(May 15, 1892-January 20, 1967)
Veterinarian, pathologist and Iowa State University faculty member.
Edward Benbrook was born in South Orange, New Jersey. As a young child in New Jersey, Benbrook appeared as an extra in the 1903 movie The Great Train Robbery, which was considered the first American action film and the first Western film. Benbrook appeared as an extra on the train as it is being robbed. When Benbrook first saw the film, he recalled, “You could see me, one of the younger kids, standing in the front row with my hands held high above my head.” After graduating high school, he worked as a janitor and general clean-up man for an animal lab in New York City. That experience prompted his enrollment in veterinary school at the University of Pennsylvania where he earned his doctor of veterinary medicine (DVM) in 1914. After receiving his DVM, Benbrook became a veterinary pathology assistant and an instructor in veterinary bacteriology at the University of Pennsylvania. In 1915, he took a position at Oklahoma A&M College (now known as Oklahoma State University) as an instructor in the Department of Veterinary Science. There he was soon promoted to assistant professor, where he remained until 1918. He married Jessie C. Whittle in 1917 and the couple had two children, Stanley and Kathryn.
That year, Benbrook joined the Iowa State College (University) as an associate professor of veterinary investigation. He was named a full professor and head of the Department of Veterinary Pathology a year later. He held this position until 1957 when he retired as department head. Benbrook continued as a professor of veterinary pathology and parasitology until 1962 and then on a part-time basis until his death on January 20, 1967.
Under Benbrook’s leadership, the Department of Veterinary Pathology became world-renowned for its innovations and instruction, obtaining national and international prominence. The department provided diagnostic services in infectious and parasitic diseases in livestock and poultry. The department served as a forerunner to Iowa State’s Veterinary Diagnostic Laboratory. In 1946, Benbrook became the first director of the ISU VDL. His expertise and direction helped establish the foundation for what has become the nation’s top diagnostic laboratory in a veterinary college in the United States.
Benbrook was the author and/or co-author of several articles and publications. His collaboration in 1948 with Dr. Margaret Sloss (1901-1979) on Veterinary Clinical Parasitology assisted in the increasingly important diagnosis of animal diseases by lab techniques. The text gained international acclaim and was used in classrooms throughout the world. It is one of the numerous publications that Benbrook and Sloss collaborated on.
He was also the author of Diseases of Poultry and Lists of Parasites of Domestic Animals in North America, which was published in 1945. This publication was also used internationally and was subsequently reprinted five times.
Benbrook’s influence stretched far beyond Ames and Iowa State. He provided expert advice to veterinarians across the globe and stayed in contact with Iowa State veterinary alumni. One of those alumni who continued to consult with Benbrook was Dr. Edward Bertram Evans Sr. (1894-1976), one of the first two African Americans to graduate in veterinary medicine at Iowa State. With close guidance from Benbrook, Evans and two other Iowa State graduates, Dr. Frederick Douglass Patterson (1901-1988) and Dr. T.S. Williams ( -2002), founded the veterinary school at Tuskegee Institute in 1944. Benbrook gave the inaugural address at the new Tuskegee veterinary school.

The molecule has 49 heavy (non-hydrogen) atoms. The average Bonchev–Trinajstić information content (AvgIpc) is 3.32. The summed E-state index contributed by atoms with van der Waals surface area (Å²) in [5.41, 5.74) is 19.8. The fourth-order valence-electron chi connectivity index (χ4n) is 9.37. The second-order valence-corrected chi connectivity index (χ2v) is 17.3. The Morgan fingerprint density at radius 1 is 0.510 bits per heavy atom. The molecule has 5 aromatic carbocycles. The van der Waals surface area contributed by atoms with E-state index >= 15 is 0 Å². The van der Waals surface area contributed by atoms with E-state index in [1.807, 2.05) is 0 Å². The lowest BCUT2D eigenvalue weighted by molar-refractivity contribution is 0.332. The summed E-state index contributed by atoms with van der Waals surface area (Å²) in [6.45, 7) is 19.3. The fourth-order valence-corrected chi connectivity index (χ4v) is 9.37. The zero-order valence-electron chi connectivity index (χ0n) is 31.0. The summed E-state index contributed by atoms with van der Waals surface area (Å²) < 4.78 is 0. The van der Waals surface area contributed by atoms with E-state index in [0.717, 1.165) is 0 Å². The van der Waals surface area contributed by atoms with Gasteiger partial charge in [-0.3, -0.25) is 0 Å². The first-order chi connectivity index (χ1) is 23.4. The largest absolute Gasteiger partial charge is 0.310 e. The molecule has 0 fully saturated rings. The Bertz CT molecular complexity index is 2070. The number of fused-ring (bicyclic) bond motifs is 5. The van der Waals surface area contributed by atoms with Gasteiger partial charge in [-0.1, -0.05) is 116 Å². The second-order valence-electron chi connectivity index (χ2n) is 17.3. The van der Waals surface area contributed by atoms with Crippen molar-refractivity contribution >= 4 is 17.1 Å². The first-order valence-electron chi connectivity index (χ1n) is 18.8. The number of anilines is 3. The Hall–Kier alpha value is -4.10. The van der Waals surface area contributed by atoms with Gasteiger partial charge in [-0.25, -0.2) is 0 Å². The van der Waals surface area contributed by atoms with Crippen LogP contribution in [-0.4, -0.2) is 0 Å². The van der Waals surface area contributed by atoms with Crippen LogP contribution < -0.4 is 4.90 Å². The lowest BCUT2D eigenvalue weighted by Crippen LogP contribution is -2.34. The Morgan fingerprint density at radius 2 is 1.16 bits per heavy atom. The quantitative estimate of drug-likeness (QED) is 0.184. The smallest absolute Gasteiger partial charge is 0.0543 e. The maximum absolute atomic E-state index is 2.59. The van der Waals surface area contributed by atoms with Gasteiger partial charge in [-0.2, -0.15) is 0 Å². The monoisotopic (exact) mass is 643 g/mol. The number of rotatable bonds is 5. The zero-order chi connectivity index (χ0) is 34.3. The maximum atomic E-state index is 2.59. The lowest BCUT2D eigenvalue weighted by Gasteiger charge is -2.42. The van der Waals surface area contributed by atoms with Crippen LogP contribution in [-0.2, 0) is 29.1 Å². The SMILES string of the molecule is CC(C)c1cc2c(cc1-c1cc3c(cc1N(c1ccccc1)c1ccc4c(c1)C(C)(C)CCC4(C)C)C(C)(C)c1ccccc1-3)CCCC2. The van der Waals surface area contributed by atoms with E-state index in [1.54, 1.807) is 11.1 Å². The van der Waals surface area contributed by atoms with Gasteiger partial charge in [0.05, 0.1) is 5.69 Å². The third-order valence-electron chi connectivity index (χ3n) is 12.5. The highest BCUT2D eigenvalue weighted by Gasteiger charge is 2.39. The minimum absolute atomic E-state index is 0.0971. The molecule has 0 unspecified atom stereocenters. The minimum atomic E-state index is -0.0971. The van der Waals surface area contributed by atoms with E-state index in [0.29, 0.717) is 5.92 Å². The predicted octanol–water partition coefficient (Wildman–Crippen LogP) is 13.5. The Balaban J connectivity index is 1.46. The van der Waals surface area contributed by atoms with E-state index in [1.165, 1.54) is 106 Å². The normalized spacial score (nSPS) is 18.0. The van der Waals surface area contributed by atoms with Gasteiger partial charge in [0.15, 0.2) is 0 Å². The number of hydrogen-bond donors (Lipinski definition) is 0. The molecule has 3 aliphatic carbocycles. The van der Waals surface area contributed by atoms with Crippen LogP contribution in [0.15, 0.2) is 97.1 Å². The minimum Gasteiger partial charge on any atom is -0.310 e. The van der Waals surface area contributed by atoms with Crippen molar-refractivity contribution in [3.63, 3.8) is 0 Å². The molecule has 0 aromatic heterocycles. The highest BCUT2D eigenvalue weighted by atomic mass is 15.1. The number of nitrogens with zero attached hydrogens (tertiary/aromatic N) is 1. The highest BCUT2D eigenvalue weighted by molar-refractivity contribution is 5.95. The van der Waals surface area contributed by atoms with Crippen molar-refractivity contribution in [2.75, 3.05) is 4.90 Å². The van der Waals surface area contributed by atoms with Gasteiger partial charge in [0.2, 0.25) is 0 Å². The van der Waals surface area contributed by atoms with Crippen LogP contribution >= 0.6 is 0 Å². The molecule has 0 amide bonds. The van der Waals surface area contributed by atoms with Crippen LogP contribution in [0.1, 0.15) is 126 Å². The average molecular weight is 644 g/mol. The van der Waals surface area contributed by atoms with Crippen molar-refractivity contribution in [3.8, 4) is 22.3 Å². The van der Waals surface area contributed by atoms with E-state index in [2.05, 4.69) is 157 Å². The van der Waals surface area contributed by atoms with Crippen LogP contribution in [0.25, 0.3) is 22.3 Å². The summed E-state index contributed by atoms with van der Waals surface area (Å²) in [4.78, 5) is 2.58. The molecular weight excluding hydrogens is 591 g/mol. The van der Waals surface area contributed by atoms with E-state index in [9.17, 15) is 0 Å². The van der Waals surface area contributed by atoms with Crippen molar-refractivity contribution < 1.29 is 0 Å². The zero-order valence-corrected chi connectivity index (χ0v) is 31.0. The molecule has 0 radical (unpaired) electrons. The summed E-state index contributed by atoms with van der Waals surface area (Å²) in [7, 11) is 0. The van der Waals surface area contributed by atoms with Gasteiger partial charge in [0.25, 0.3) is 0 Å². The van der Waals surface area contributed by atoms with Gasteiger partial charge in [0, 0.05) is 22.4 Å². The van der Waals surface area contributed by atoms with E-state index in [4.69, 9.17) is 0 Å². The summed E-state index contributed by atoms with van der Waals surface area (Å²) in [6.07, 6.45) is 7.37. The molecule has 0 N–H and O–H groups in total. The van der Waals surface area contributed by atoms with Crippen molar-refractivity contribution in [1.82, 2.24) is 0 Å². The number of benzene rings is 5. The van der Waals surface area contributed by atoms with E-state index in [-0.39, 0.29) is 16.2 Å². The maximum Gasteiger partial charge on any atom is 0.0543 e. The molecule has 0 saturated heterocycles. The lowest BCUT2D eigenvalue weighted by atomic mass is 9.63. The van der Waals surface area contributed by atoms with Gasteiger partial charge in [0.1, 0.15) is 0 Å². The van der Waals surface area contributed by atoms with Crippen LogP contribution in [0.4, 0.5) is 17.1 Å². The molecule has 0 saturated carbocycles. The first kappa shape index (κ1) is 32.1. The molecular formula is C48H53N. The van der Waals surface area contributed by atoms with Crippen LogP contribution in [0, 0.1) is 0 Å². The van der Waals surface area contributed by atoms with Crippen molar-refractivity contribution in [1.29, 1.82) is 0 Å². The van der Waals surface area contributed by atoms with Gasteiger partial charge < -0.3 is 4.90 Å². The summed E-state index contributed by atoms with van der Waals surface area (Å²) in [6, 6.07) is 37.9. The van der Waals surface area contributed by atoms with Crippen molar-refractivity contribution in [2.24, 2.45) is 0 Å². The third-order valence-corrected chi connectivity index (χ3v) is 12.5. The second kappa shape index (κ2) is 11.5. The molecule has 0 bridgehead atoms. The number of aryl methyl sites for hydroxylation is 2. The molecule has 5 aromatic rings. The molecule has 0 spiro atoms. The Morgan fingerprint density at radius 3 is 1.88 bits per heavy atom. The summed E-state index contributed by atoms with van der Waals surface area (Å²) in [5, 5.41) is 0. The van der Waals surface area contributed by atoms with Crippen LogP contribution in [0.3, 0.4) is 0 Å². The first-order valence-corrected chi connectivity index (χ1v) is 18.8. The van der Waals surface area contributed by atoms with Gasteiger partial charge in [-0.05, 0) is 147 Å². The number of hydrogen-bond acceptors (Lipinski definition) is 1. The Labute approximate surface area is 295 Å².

In addition to his work at Iowa State and with other veterinary colleges, Benbrook was also an active member in several professional organizations including: American Veterinary Association, American Association for the Advancement of Science, Research Workers in Animal Diseases, American Society of Parasitologists, and the National Board of Veterinary Examiners. He served as an associate editor of the Journal of the American Veterinary Medical Association (JAVMA).
For his achievements as a research and educator, Benbrook received several awards from Iowa State including the prestigious Clarence Hartley Covault Distinguished Professor in Veterinary Medicine (1959), and Professor of the Year in the College of Veterinary Medicine in 1961.
The Dr. E.A. Benbrook Endowed Chair in Pathology and Parasitology has been established in Iowa State’s College of Veterinary Medicine through a donation by Benbrook’s son and daughter-in-law, Stanley and Jane Stahlings Benbrook. Dr. Richard Martin, Clarence Hartley Covault Distinguished Professor in Veterinary Medicine, is the inaugural holder of the Benbrook Chair in Pathology and Parasitology. Dr. Martin’s continuum of innovation and high impact contributions to the field of parasitology make him an exemplary and worthy initial recipient of this chair in honor of Edward Antony Benbrook.
Stanley Benbrook, himself a DVM graduate of Iowa State who learned at his father’s footsteps and in an Iowa State classroom, reflected on his father when he established the Benbrook Chair…
“I saw so many people who were really important in the running and development of Iowa State who were never properly recognized. I thought, by golly, I’m going to do something to make sure my father is remembered. And after all, he was a distinctive professor and an active member of the faculty.”
Edward Benbrook Papers, RS 14/07/12, University Archives, Special Collections, Iowa State University Library, Ames.
Iowa State Daily, February 22, 1964